Edinburgh Research Explorer

Comparison of Generative and Discriminative Techniques for Object Detection and Classification

Research output: Chapter in Book/Report/Conference proceedingChapter (peer-reviewed)

Original languageEnglish
Title of host publicationToward Category-Level Object Recognition
EditorsJean Ponce, Martial Hebert, Cordelia Schmid, Andrew Zisserman
PublisherSpringer Berlin Heidelberg
Pages173-195
Number of pages23
ISBN (Electronic)978-3-540-68795-5
ISBN (Print)978-3-540-68794-8
DOIs
Publication statusPublished - 2006

Publication series

NameLecture Notes in Computer Science
PublisherSpringer Berlin Heidelberg
Volume4170
ISSN (Print)0302-9743

Abstract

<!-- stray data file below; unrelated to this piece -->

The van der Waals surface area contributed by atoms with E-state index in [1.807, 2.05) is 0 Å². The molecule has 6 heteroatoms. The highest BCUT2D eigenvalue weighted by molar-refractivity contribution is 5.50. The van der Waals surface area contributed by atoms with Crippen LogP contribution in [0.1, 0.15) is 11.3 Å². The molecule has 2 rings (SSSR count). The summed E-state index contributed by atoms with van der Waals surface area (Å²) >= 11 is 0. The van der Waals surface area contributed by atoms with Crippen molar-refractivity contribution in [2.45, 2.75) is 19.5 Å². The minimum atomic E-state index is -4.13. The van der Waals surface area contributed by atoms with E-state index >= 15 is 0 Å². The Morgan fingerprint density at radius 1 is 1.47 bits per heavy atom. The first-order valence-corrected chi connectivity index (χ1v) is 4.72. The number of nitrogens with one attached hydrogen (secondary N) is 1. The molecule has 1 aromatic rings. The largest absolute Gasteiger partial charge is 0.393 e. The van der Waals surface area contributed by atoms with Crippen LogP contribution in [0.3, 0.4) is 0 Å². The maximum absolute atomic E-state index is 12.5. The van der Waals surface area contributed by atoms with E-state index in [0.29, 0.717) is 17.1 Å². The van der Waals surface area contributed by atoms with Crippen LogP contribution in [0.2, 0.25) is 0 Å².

Many approaches to object recognition are founded on probability theory, and can be broadly characterized as either generative or discriminative according to whether or not the distribution of the image features is modelled. Generative and discriminative methods have very different characteristics, as well as complementary strengths and weaknesses. In this chapter we introduce new generative and discriminative models for object detection and classification based on weakly labelled training data. We use these models to illustrate the relative merits of the two approaches in the context of a data set of widely varying images of non-rigid objects (animals). Our results support the assertion that neither approach alone will be sufficient for large scale object recognition, and we discuss techniques for combining the strengths of generative and discriminative approaches.

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